Analytics & Digital Marketing Tips
For a recent client, we found that these bots were contributing roughly 18,000 visits (and bounces) a month. In other words, it was a noticeable impact on the quality of metrics in Google Analytics.
In order to identify bot traffic, you are going to be looking for groups of visits, by a visitor’s service provider or visitor’s domain dimension that have a 100% (or very close to it) bounce rate and a 100% new visit rate. You’ll want to do your due diligence to ensure that these visits that you find are not the result of a tagging issue on your site . Such as a page that has different tracking settings than another and are causing cookie resets.
The ‘Service Provider’ report in GA provides a great starting point for this analysis. Head over to Standard Reporting > Audience > Technology > Network. Once here, you’ll want to switch to the table view and then apply an advanced filter so that we can look at sizable, high-bounce traffic. In this case, we are filtering the report to only look at bounce rates that are greater than 90% and also have visits greater than 100 during our monthly date range.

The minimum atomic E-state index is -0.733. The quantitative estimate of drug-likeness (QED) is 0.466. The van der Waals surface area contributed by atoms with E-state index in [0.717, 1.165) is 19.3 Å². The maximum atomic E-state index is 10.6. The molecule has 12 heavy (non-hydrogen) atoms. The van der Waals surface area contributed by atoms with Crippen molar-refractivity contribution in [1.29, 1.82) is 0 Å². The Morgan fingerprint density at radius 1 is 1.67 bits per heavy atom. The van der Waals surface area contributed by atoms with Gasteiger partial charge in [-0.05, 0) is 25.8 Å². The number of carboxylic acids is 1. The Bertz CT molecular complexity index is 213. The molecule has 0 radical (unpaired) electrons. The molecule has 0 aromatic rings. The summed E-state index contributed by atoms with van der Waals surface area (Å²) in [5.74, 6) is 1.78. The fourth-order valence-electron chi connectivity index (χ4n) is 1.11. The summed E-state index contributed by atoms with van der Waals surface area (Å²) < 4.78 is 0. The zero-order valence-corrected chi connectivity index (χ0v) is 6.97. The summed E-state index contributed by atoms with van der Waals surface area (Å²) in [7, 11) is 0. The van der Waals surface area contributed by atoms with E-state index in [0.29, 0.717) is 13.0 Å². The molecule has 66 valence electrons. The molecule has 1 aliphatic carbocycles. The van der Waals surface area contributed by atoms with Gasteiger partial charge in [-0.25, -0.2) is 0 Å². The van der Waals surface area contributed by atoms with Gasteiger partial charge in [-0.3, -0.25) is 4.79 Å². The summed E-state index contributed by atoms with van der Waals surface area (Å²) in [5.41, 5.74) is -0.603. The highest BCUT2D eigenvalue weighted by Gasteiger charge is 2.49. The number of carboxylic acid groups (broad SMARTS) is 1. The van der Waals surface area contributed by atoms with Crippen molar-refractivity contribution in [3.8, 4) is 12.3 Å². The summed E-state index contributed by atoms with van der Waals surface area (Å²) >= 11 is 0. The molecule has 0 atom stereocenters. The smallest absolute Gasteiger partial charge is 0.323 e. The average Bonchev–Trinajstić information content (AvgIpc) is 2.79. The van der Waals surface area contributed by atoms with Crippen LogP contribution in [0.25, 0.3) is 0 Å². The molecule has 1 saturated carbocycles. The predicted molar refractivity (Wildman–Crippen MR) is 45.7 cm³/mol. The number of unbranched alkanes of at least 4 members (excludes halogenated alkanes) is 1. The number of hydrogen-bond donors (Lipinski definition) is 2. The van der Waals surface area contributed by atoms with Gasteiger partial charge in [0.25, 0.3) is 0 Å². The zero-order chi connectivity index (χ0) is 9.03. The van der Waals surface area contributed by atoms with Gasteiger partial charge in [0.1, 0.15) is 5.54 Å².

Additionally, if you can get a list of IP addresses from the web performance provider, you can exclude based on the IP address that they provide. Note though that these providers change and add new IPs all the time, so I find that this method requires more maintenance. View Google’s IP RegEx tool for more information on IP ranges or multiple IP/ranges and the use of regex in custom filters.
Let us know if you have any questions.
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